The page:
PROVIDENCE, R.I. – A new study at Rhode Island Hospital has found that academic medical centers have higher rates of recall following mammography than community radiology centers. The recall rate is the frequency at which a radiologist interprets an examination as positive and the patient is instructed to return for more testing. The study is published online in advance of print in the journal Radiology.
"Recalling a patient for a mammogram has an impact on both the patient, and on the hospital," said lead researcher and author Ana Lourenco, M.D., a radiologist at Rhode Island Hospital. "Hearing that they need to return for another mammogram can cause a great deal of anxiety for patients. Additionally, the federal government uses recall rates as a quality indicator for the hospital or outpatient center in order to calculate Medicare payments."
The study found that the patient population at each of the sites contributed significantly to the rates of recall, which were 8.6 percent and 6.9 percent for the hospital and community practice, respectively. The patients who received their mammogram at the hospital were typically younger – average age 56 at the hospital and 63 at the community practice – and younger patients have a higher rate of recall. The hospital patients also had a higher incidence of previous surgeries and biopsies, which can complicate the interpretation of the images.
The study followed five radiologists who worked at both sites, and compared the rates of recall for each site. The only major systemic difference between the two sites is the occasional presence of a medical resident/trainee at the hospital site.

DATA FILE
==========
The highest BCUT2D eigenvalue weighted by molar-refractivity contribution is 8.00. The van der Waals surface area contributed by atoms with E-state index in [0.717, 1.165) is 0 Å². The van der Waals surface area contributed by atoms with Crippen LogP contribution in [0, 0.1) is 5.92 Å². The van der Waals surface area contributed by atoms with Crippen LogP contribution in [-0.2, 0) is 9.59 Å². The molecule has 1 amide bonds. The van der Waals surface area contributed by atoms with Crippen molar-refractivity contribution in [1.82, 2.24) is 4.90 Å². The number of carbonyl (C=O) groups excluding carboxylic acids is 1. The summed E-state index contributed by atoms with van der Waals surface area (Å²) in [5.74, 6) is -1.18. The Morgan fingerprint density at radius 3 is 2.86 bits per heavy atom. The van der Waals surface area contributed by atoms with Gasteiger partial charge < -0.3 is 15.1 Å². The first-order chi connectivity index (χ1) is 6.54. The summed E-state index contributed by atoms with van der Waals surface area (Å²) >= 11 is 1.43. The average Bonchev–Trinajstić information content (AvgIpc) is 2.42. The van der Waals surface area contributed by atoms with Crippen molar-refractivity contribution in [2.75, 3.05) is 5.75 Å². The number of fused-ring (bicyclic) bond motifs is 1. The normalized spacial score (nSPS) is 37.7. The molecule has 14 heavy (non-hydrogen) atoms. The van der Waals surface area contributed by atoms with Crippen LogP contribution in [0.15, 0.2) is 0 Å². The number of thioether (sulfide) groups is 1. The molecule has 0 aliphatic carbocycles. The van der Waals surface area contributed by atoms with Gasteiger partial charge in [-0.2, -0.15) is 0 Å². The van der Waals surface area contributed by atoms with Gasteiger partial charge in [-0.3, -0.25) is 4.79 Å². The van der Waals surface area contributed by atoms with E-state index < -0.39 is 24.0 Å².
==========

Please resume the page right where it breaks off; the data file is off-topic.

"The difference in recall rates does not indicate the quality of the centers," Lourenco said. "Demographics such as age and prior procedures play a very large role in the rate of recall, and it's important that patients know that a recall is not suggestive of a definitive diagnosis. While radiologists aim to keep recall rates down, they also must put the patient's health first. If that means conducting a second mammogram to be confident about the results, then they will call the patient back in."
Lourenco cautions that recall rates are typically affected by factors out of the radiologist's control, and therefore cannot determine the quality of a radiologist or an institution.
There was no funding for this study. Lourenco's principal affiliation is Rhode Island Hospital, a member hospital of the Lifespan health system in Rhode Island. She also has an academic appointment at The Warren Alpert Medical School of Brown University. Other researchers involved in the study are Martha Mainiero, MD, of Rhode Island Hospital and the Alpert Medical School; and former Alpert Medical School medical student Jason Rothschild, M.D.
About Rhode Island Hospital
Founded in 1863, Rhode Island Hospital in Providence, R.I., is a private, not-for-profit hospital and is the principal teaching hospital of The Warren Alpert Medical School of Brown University. A major trauma center for southeastern New England, the hospital is dedicated to being on the cutting edge of medicine and research. Last year, Rhode Island Hospital received more than $55 million in external research funding. It is also home to Hasbro Children's Hospital, the state's only facility dedicated to pediatric care. For more information on Rhode Island Hospital, visit http://www.rhodeislandhospital.org, follow us on Twitter @RIHospital or like us on Facebook http://www.facebook.com/rhodeislandhospitalpage.
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